In 2002, when my book The CRM Handbook was published, it was the first CRM-related title to hit the shelves. Its popularity was proof that customer relationship management was a can't-ignore topic. Although the CRM industry experienced frenzied acquisitions in the year following the book release, developments in sales force automation, campaign management, call center automation and customer analytics had stayed relatively static. Companies grappled with the same problems and the same predictable toolsets.
But things are different now. In the past 18 months, a new world of customer management concepts and practices has broken open. Three main forces are at work that didn't exist during CRM's initial foray, and each of them is a game-changer. 1. The Rise of Social Media
A 2008 report by Forrester Research predicted that spending on Web 2.0 technologies would grow to $4.6 billion by 2013. Although much of that spending is allocated to internal projects, companies are eyeing the use of blogs, microblogs, wikis and instant messages to engage customers in new conversations.
Indeed, companies like McDonald's, Pepsi and Pepperidge Farm are all pulling customers to new community-focused Web sites, complete with contests, games and prizes galore. Executives from ING Direct, Best Buy and Cisco are conversing with the masses using microblogging powerhouse Twitter (and a new tool called ExecTweet will even help you find them). These executives and their companies understand the promise of using social media tools to strengthen brand images, share company news and connect with customers and prospects.
But what does this mean for customers? Simply put, the use of social media aids outreach. Many use blogs and RSS feeds as a way of pushing news and soliciting honest feedback from their customers, driving an ongoing dialog. Starbucks used Twitter to unveil VIA, its new line of instant coffee. This type of insider communication is a breakthrough to consumers who crave exclusivity, and a way to start new conversations in an environment that's less stale than the email questionnaire or paper coupon offer.
The most customer-focused companies want to encourage conversations not only with their customers and prospects, but between them. Companies are using social media to encourage and cultivate customer communities. One goal is to lower customer support costs by encouraging peer-to-peer support, with customers sharing product tips and fixes with each other. But brand management is also a key goal: Coca-Cola's Facebook fan page is second in popularity only to Barack Obama's. You can't buy that kind of PR, nor can you cultivate that level of goodwill through traditional campaigns.
2. New Industries, New Strategies
Another recent change to the CRM landscape is the type of company embracing CRM. No longer exclusive to the Global 2000, CRM has hit the midmarket. It's transcended industries, broadening beyond the big spenders: financial services companies wrestling multichannel issues or retailers struggling to manage nascent reward programs. Nowadays, every company needs some level of customer management.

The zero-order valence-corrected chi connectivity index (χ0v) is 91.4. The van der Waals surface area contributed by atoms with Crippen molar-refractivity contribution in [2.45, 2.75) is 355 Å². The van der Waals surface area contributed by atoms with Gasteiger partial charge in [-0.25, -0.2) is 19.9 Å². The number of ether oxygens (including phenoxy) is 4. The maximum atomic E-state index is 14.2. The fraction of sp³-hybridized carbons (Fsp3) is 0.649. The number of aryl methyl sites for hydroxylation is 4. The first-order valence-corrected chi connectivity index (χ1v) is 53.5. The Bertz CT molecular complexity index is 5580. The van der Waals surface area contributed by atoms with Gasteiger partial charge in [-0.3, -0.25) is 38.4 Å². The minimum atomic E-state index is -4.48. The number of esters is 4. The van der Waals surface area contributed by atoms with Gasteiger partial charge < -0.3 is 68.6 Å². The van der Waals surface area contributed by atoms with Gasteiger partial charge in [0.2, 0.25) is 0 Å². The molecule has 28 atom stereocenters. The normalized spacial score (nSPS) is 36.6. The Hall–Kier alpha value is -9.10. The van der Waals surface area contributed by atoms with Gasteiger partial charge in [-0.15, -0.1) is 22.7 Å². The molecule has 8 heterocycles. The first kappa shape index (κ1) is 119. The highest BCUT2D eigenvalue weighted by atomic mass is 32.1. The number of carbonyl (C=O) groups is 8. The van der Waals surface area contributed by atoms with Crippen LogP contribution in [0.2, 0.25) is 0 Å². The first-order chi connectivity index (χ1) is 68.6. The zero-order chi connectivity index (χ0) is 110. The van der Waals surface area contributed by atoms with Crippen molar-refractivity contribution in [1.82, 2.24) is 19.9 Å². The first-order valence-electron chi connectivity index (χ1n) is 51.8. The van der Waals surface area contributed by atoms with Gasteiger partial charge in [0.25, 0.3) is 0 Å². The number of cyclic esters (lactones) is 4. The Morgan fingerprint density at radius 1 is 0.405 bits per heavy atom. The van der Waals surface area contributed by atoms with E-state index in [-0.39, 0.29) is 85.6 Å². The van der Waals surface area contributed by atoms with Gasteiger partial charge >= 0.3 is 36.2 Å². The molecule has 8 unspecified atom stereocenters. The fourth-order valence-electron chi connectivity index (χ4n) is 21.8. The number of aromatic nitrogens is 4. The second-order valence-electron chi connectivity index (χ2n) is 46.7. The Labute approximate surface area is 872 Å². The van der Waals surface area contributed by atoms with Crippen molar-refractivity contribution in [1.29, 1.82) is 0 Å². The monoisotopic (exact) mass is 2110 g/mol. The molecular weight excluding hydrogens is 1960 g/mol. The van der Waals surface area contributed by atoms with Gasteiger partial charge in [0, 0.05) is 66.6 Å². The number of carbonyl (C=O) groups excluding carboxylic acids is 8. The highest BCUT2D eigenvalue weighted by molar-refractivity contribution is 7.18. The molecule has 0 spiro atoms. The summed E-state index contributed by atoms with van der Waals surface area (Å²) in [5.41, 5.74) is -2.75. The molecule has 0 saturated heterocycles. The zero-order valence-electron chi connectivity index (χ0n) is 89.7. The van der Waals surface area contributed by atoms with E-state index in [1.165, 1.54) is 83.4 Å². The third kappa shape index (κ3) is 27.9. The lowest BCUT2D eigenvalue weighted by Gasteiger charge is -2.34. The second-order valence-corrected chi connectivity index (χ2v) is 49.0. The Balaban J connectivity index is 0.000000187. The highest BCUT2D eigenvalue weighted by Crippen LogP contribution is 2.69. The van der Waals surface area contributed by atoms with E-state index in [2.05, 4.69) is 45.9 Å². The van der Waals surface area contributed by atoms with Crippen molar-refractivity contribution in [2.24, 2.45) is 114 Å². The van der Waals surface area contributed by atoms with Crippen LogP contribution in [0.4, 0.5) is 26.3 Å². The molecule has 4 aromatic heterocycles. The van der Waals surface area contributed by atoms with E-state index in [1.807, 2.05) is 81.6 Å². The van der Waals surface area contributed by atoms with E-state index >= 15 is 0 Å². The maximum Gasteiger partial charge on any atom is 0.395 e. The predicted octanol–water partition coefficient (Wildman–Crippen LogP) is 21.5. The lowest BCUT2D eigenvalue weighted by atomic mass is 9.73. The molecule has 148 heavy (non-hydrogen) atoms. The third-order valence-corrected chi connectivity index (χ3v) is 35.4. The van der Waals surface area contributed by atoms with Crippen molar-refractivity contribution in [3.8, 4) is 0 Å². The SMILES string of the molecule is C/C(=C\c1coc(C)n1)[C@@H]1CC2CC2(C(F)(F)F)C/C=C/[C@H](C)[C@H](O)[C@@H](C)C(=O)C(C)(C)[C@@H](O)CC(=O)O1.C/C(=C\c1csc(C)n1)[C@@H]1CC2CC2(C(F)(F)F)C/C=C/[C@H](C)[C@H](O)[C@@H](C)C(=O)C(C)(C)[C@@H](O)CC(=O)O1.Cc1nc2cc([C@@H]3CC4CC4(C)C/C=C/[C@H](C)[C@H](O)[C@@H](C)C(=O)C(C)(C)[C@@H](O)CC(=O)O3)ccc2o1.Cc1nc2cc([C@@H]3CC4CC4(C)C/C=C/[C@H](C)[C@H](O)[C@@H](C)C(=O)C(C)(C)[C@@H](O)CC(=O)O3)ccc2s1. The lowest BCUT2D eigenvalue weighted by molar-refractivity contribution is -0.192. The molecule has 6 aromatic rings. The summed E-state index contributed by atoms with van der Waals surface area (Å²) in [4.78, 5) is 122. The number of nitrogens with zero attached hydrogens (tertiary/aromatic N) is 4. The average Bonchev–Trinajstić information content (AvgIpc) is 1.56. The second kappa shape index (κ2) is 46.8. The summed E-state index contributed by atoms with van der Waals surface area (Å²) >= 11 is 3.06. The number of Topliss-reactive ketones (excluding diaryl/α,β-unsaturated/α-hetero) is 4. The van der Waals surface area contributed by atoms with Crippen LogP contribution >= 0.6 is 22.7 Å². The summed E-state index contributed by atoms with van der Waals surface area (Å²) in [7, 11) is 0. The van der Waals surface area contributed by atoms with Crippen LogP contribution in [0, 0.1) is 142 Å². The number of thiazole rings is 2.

Companies that previously dipped their toes in the CRM waters are now jumping in headfirst. Many, like the auto and health care industries, saw CRM as a purely functional effort, delivering rudimentary sales reports or generating smart mailing lists for marketing campaigns. They're now confronting the reality that companies need to recognize customers as individuals across lines of business and also need to communicate with them in more proactive and consistent ways.
3. The Demise of the Behemoth
In the early days of CRM, Siebel Systems was the 800-pound gorilla. "We just spent $10 million on Siebel!" one government agency proudly informed me in 2004. "Can your firm come in and help us define our requirements?"
The days of "ready, shoot, aim" - complete with bloated budgets, single-vendor solutions and inevitable dashed expectations - are long gone. Today, there is no longer an acknowledged leader across the CRM spectrum. Sales, marketing, call center and strategy organizations all have their premier vendors and many niche vendors are going strong.
Moreover, the emergence of master data management and service-oriented architecture solutions means that these systems can share customer data more easily than ever before. Yesterday's strategic CRM systems are today's legacy systems, complete with inaccurate data and their own versions of customer. Unlike in the early days, the star of the show isn't the CRM system managing the sales pipeline or tracking campaigns. Instead, it's the ability to share and link common, sanctioned customer data across business applications that can improve customer data and, by extension, the customer's experience.
Daring to Be Different
Even as companies renew their customer focus and adopt social media tools to aid in more regular and relevant dialog with customers, the end game for most is not only differentiating themselves from their competitors, but differentiating their customers and prospects from one another. In 1997, Brian Pitman became CEO of Lloyds TSB and made the pioneering decision to develop customers that had been neglected by Lloyds' competitors. Under Pitman's leadership, Lloyds went from one of the world's smallest banks (in terms of market cap) to one of the world's largest.
It all comes back to knowing your customers, prospects and partners, differentiating them, and engaging them in targeted conversations based on that differentiation. How you do that, whether it's by phone, by email or by tweeting up a storm, is secondary to the fact that you're doing it, and doing it well. And that's where the information matters most.
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